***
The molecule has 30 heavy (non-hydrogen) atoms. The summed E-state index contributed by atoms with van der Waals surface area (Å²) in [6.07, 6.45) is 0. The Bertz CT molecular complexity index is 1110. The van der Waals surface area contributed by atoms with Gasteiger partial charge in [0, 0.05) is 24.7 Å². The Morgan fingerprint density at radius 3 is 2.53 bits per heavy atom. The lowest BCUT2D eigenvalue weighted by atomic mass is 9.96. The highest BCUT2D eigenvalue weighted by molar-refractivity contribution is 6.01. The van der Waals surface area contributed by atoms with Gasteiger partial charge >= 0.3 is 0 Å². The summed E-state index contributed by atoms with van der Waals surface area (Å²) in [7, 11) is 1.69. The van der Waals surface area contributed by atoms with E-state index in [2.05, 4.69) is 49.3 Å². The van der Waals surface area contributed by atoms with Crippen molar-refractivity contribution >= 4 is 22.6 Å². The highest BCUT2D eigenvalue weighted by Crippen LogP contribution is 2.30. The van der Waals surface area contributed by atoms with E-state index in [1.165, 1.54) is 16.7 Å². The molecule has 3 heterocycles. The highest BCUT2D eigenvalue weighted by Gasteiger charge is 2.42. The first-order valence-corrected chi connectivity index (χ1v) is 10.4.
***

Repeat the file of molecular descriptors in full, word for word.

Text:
The molecule has 30 heavy (non-hydrogen) atoms. The summed E-state index contributed by atoms with van der Waals surface area (Å²) in [6.07, 6.45) is 0. The Bertz CT molecular complexity index is 1110. The van der Waals surface area contributed by atoms with Gasteiger partial charge in [0, 0.05) is 24.7 Å². The Morgan fingerprint density at radius 3 is 2.53 bits per heavy atom. The lowest BCUT2D eigenvalue weighted by atomic mass is 9.96. The highest BCUT2D eigenvalue weighted by molar-refractivity contribution is 6.01. The van der Waals surface area contributed by atoms with Gasteiger partial charge >= 0.3 is 0 Å². The summed E-state index contributed by atoms with van der Waals surface area (Å²) in [7, 11) is 1.69. The van der Waals surface area contributed by atoms with E-state index in [2.05, 4.69) is 49.3 Å². The van der Waals surface area contributed by atoms with Crippen molar-refractivity contribution >= 4 is 22.6 Å². The highest BCUT2D eigenvalue weighted by Crippen LogP contribution is 2.30. The van der Waals surface area contributed by atoms with E-state index in [1.165, 1.54) is 16.7 Å². The molecule has 3 heterocycles. The highest BCUT2D eigenvalue weighted by Gasteiger charge is 2.42. The first-order valence-corrected chi connectivity index (χ1v) is 10.4.